Few farming operations provide as many different opportunities for accidents to happen as filling the silo. High powered equipment, working in close quarters, and the possibility of silo gas formation combine to produce numerous accidents throughout the summer and fall. Children wandering around the farmstead make it all the more necessary for farmers to be on the alert for possible accidents.
Initial preparation for filling the silo includes raising the unloader to the top of the structure. Do this on a calm and dry day to lessen the chance of accidental slips and falls. Carefully inspect all cables, wires, pulleys, and connections to see that they are anchored and working properly. One person, at ground level, should raise the unloader while another person watches the process from the blower pipe platform, signaling if lines become tangled or other problems arise. Under no circumstances should anyone enter the silo while the unloader is being raised or attempt to crawl out onto it when it is suspended. A raised unloader can easily crush a worker should it fall.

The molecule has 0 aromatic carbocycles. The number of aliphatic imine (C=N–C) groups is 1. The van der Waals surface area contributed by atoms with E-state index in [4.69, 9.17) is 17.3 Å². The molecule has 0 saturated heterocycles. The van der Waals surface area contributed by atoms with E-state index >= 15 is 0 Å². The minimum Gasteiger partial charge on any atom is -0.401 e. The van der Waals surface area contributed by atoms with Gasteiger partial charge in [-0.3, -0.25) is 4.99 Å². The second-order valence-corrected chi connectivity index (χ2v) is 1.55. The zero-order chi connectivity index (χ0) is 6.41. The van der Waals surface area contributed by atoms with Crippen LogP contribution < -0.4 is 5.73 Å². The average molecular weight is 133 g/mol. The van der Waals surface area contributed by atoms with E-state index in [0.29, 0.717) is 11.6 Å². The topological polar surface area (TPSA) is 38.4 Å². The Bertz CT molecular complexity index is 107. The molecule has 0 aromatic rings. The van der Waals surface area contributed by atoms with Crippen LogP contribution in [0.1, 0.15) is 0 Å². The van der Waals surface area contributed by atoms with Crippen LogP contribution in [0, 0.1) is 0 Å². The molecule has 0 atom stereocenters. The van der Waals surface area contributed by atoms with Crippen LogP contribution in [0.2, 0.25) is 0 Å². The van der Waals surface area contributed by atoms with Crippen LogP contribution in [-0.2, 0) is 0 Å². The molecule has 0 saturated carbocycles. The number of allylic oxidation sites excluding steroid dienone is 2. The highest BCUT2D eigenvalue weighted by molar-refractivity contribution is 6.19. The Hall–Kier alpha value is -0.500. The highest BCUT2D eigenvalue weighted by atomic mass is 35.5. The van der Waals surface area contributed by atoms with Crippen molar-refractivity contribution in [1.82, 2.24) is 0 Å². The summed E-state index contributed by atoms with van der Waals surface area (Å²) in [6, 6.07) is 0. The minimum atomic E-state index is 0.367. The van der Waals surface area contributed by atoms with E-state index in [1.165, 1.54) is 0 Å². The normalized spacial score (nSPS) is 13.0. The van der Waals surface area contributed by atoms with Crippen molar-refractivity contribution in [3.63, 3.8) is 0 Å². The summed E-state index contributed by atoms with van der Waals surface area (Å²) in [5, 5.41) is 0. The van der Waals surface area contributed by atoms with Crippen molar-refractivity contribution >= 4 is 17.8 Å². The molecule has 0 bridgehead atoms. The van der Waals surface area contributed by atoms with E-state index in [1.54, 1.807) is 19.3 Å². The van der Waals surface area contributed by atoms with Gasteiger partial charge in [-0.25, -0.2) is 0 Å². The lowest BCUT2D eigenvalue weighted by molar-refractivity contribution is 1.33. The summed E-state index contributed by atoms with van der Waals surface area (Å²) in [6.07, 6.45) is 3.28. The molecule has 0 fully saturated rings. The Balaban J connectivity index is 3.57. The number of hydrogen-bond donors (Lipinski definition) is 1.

The greatest risk involved in filling the silo stems from the operator being exposed to a number of moving machine parts in a relatively crowded work area. Only so much of a self-unloading forage wagon and silo blower can be guarded. Both are operated by PTO shafts that many times are not properly guarded. Add unsafe practices like stepping over shafts or reaching into operating unloading wagons, and it's easy to see why accidents occur (see Figure 1).
Hazards on self-unloading wagons include a combination of moving aprons, beaters, conveyors or augers, and an assortment of chains and sprockets. To prevent accidents, all protective machinery shields must be in place. Operators should wear comfortable but close-fitting clothing.